You are? Well, you're certainly not alone, but Washington Post media critic Erik Wemple thinks you're just another cog in "our country's tedious outrage machine." From his July 17 blog post filed shortly before 11 a.m. and headlined, "To Rolling Stone detractors: Please":
Surprised they didn't opt for the auto da fe analogy . . .
On Chris Hayes's MSNBC show this morning, Ali Gharib, editor of the "Open Zion" blog at the Daily Beast, described the questioning of Chuck Hagel at his Senate confirmation hearing as "a Republican purge" and a "Maoist public shaming." Michael Hastings of the Rolling Stone begged to differ, finding it more reminiscent of "Stalin." View the video after the jump.
In an interview with retired General Stanley McChrystal on Monday's NBC Today, co-host Matt Lauer grilled the former Afghanistan commander on his resignation following criticism of President Obama in a 2010 Rolling Stone article: "There were several demeaning quotes attributed to your staff members, even to you, about the President and about key members of his staff....Was he [Obama] furious about what had come out in that Rolling Stone magazine? Did he express displeasure with you?"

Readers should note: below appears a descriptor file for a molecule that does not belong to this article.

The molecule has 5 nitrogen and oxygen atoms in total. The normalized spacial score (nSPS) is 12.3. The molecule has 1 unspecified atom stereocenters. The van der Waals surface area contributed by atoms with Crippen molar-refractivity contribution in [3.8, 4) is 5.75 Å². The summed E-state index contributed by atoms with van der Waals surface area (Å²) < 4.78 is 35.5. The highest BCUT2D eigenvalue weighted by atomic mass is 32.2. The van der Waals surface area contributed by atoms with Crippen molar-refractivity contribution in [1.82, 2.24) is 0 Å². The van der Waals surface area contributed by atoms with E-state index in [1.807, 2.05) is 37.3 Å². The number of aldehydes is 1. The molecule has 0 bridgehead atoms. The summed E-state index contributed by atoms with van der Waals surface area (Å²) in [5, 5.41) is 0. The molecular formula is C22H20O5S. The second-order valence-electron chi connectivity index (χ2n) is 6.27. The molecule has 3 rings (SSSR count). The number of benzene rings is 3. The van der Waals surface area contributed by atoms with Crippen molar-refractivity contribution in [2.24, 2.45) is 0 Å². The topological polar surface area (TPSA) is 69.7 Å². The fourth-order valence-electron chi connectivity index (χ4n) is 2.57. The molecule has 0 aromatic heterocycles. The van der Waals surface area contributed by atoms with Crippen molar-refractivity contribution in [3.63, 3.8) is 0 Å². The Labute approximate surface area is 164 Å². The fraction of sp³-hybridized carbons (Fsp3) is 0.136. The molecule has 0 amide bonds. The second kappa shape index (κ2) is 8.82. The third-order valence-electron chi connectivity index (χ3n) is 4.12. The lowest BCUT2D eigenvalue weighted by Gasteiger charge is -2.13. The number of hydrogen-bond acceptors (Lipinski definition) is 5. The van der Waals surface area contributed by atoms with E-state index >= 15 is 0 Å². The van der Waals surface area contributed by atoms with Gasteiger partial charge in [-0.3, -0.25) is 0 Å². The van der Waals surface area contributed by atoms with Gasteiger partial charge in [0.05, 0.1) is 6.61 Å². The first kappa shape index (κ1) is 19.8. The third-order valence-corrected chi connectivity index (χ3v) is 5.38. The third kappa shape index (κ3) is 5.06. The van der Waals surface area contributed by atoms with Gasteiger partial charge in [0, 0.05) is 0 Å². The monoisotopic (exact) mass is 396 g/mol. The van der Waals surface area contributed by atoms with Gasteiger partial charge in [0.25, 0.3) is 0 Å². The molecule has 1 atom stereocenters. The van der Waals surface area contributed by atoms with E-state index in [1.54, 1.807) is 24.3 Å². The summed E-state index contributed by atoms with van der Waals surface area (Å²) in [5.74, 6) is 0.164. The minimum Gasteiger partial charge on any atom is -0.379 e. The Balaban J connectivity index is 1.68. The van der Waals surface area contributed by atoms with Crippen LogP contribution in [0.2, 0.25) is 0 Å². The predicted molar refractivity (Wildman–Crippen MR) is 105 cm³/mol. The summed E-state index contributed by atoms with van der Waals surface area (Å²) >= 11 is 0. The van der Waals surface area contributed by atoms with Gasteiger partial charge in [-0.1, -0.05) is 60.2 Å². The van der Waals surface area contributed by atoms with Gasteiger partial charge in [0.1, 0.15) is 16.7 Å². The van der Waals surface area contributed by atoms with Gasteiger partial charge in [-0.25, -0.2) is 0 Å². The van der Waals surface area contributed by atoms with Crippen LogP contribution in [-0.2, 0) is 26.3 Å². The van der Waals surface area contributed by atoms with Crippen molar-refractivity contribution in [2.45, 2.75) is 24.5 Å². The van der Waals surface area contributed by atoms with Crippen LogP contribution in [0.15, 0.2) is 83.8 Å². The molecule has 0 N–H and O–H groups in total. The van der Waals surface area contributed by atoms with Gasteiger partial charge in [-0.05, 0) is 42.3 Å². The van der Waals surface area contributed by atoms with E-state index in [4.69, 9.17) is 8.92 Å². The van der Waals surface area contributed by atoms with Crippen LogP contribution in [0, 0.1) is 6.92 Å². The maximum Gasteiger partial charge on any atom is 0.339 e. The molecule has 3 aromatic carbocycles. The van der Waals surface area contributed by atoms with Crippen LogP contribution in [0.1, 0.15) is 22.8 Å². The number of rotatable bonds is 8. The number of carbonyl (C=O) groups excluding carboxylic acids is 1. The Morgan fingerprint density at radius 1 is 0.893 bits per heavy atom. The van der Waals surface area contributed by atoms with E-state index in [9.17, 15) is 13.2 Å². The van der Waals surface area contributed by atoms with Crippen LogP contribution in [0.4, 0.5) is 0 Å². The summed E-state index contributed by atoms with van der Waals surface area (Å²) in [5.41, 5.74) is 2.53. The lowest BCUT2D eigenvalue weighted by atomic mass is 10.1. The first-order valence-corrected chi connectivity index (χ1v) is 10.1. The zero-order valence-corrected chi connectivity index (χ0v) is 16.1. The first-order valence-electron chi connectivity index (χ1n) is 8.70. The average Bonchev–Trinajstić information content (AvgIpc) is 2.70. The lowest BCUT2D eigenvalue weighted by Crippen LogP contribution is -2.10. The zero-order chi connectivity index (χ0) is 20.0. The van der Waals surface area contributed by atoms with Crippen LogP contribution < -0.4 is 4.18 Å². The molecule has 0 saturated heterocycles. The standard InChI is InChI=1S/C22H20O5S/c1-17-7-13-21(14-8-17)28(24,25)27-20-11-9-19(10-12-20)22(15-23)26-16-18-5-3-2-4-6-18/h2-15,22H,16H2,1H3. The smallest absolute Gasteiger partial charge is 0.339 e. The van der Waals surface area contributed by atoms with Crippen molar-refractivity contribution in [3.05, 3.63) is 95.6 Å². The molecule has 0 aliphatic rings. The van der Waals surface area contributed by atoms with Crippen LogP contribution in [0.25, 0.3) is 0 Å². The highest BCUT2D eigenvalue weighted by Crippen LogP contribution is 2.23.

While McChrystal was supposedly on to promote his memoir, My Share of the Task, Lauer spent nearly the entire exchange harping on the two-year-old personal drama between the General and Obama: "Did you distrust the people at the White House? Did you distrust key members of the Obama administration when it came to their policy in dealing with Afghanistan?...Did you distrust the President and key members of the administration in terms of their handling of the war in Afghanistan?"
Liberal historian Douglas Brinkley gushed over President Obama on Thursday's CBS This Morning and Friday's CNN Newsroom, and tried to put the incumbent in the best possible light: "He's [Obama] a very natural person....He's a really warm and genial person. What he has going for him is he exudes family values." Brinkley later asserted to CNN's Suzanne Malveaux that Obama is an "intellectual...he reads all these books about Abraham Lincoln and Theodore Roosevelt, FDR...he's wonkish, in a sense of detail in history."